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Google Universal Analytics: Understanding online visitors, not just visits

by: Amy Gahran |

Your digital community is no longer accessing you only via their computers -- now their smartphones, tablets, internet-enabled TVs, and even gaming consoles are an important part of this experience. How can community news and information projects adapt to a multi-device world? A new analytics tool from Google can help you start to figure this out.

For years, Google Analytics has been one of the most popular free tools for monitoring web traffic. The new Universal version of Google Analytics offers expanded insight into how people interact with you across many devices and "touchpoints" (such as social media).

Universal Analytics moves away from tracking what happens during individual visits to your website, and instead tracks the behavior of visitors. As eConsultancy notes: "It stitches user data together across platforms and devices, and can track activity on any web-enabled device. That includes websites, mobile apps and point-of-sale systems, which means that Universal Analytics can track offline conversions too."

Wait, doesn't that sound like a tool for retailers, not publishers? Yes: It's important to keep in mind that Google Analytics is first and foremost intended to support e-commerce. It's designed to track how well you're "funneling" visitors toward "conversion points" -- such as product sales.

That's not a bad thing. It's useful to consider your community, and engagement, in terms of funnels and conversion points. Because -- unless your community project is strictly a hobby -- chances are you're hoping to not just attract eyeballs, but to make stuff happen.

This isn't only about getting people to click on ads. You might be soliciting donations, courting volunteers, trying out new advertising or sponsorship models, or gauging whether your efforts have increased local voter turnout or public meeting attendance. Also, you probably need to justify your efficacy and influence to funders, advertisers, and other stakeholders, or even internally.

For all of these goals it's important to track not just where people go on your website, but what they DO there -- and why. And without tools that can track user behavior across multiple device types and touchpoints, you'll have a fragmented understanding of how you're influencing your community.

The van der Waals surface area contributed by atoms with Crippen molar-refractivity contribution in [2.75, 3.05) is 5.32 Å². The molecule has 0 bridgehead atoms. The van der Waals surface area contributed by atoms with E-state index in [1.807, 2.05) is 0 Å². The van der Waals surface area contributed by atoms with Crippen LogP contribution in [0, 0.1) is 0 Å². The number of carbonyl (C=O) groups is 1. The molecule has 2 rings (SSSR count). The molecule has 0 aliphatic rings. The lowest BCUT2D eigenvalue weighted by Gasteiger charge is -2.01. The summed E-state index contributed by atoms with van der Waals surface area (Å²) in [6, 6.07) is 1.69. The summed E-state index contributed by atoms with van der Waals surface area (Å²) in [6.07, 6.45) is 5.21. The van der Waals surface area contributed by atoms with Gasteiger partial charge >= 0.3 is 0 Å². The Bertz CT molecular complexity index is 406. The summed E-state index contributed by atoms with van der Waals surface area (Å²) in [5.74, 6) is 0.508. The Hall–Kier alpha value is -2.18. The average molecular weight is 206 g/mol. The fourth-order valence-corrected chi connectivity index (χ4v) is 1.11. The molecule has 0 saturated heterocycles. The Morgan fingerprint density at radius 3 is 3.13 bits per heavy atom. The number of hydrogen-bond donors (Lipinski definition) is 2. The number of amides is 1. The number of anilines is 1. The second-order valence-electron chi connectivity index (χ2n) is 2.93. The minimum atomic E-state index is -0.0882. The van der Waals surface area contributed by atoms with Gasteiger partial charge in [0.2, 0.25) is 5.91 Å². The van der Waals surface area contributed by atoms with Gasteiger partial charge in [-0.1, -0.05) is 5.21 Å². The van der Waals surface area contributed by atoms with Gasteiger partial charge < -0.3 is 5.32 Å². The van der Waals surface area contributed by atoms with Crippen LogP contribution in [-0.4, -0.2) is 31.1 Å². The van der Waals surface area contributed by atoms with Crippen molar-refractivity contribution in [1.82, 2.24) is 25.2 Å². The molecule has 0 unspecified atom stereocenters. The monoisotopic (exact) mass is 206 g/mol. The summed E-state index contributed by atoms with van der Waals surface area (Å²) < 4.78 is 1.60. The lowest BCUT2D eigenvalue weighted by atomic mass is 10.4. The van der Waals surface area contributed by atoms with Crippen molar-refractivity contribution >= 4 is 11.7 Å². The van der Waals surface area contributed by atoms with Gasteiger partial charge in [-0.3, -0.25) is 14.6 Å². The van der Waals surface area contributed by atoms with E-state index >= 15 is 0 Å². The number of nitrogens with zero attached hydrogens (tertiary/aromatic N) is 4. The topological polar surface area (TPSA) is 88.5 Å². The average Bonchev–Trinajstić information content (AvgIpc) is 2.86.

Google Analytics is the first major mainstream data management platform -- an emerging breed of marketer tools that bears increasing relevance to publishers and community information and engagement efforts.

DMPs offer they kind of analysis that makes it easier to segment your audience and define new (or overlooked) opportunities to build your business or support your mission.

Should you upgrade to Google Universal Analytics now? Well, you can't, exactly. Not just yet. Google doesn't offer an upgrade option from "Classic" analytics to Universal (although they probably will in the future). But you can run both tools side-by-side on your digital properties -- and it's probably worth setting that up soon, so you can begin to compile data that you can compare and use later. When it comes to analytics, the more history you've compiled, the more useful the analysis becomes.

According to Google, in addition to what Classic Analytics provides, here's what Universal Analytics offers:

  • New data collection methods. "Universal Analytics introduces the analytics.js code snippet as the primary collection method for websites. This JavaScript is more flexible than previous the Google Analytics ga.js JavaScript, giving you more customization options of your data."
  • Simplified feature configuration. Universal Analytics exposes options in the Analytics admin interface that were previously only accessible through the development environment. With Universal Analytics, it's easier to customize configuration settings, like your campaign timeout handling and search term exclusions."
  • Custom dimensions and metrics. Custom dimensions and metrics are like default dimensions and metrics, except you create them yourself. Use them to collect data that Google Analytics doesn't automatically track."
  • Multi-platform tracking. "With the Measurement Protocol, and additional collection methods introduced by Universal Analytics, you can collect and send incoming data from any digital device to your Analytics account, so you can track more than just websites."

How to get started. First you'll need to set up a "new" web property in Google Analytics that's dedicated to Universal Analytics. Google says this can be either "a new property on an existing account, or create a new account specifically for Universal Analytics." Then follow Google's Universal Analytics setup help.

After you're set up and have begun tracking data in Universal Analytics, then you can experiment with setting up some simple conversion points and funnels, or focus on certain community segments -- if you aren't already doing so. Then compare the data you get for these between the two tools. See which helps you make better decisions. Experiment with customizing dimensions and metrics in Universal to see if that helps you get useful answers to specific questions.

Remember: the point of data analysis is to gain actionable information -- both about what your community is doing (and why); and about what you can do to engage them more effectively to achieve your goals.

Amy Gahran

Amy Gahran is a journalist, editor, trainer, entrepreneur, strategist, and media consultant based in Boulder, Colorado. In addition to writing
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